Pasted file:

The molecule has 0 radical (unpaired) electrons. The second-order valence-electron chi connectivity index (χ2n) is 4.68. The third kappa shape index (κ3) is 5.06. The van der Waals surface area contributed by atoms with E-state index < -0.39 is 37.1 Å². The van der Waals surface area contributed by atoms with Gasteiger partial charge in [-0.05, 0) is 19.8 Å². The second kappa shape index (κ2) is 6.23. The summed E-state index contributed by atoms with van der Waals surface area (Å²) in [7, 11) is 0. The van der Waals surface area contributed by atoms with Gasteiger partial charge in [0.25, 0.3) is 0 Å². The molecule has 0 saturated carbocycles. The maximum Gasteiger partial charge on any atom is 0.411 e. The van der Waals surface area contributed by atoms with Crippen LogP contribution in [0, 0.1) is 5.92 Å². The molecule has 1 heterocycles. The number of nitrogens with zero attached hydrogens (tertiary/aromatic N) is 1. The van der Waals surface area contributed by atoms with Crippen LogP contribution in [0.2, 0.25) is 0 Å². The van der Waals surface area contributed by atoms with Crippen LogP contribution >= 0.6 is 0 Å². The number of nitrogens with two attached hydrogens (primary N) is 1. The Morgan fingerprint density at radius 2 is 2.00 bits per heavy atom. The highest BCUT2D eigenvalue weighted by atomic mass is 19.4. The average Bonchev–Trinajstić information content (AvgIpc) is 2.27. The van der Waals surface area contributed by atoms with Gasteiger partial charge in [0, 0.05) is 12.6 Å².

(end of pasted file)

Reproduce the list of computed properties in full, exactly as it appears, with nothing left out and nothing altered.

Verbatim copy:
The molecule has 0 radical (unpaired) electrons. The second-order valence-electron chi connectivity index (χ2n) is 4.68. The third kappa shape index (κ3) is 5.06. The van der Waals surface area contributed by atoms with E-state index < -0.39 is 37.1 Å². The van der Waals surface area contributed by atoms with Gasteiger partial charge in [-0.05, 0) is 19.8 Å². The second kappa shape index (κ2) is 6.23. The summed E-state index contributed by atoms with van der Waals surface area (Å²) in [7, 11) is 0. The van der Waals surface area contributed by atoms with Gasteiger partial charge in [0.25, 0.3) is 0 Å². The molecule has 0 saturated carbocycles. The maximum Gasteiger partial charge on any atom is 0.411 e. The van der Waals surface area contributed by atoms with Crippen LogP contribution in [0, 0.1) is 5.92 Å². The molecule has 1 heterocycles. The number of nitrogens with zero attached hydrogens (tertiary/aromatic N) is 1. The van der Waals surface area contributed by atoms with Crippen LogP contribution in [0.2, 0.25) is 0 Å². The van der Waals surface area contributed by atoms with Crippen LogP contribution >= 0.6 is 0 Å². The number of nitrogens with two attached hydrogens (primary N) is 1. The Morgan fingerprint density at radius 2 is 2.00 bits per heavy atom. The highest BCUT2D eigenvalue weighted by atomic mass is 19.4. The average Bonchev–Trinajstić information content (AvgIpc) is 2.27. The van der Waals surface area contributed by atoms with Gasteiger partial charge in [0, 0.05) is 12.6 Å².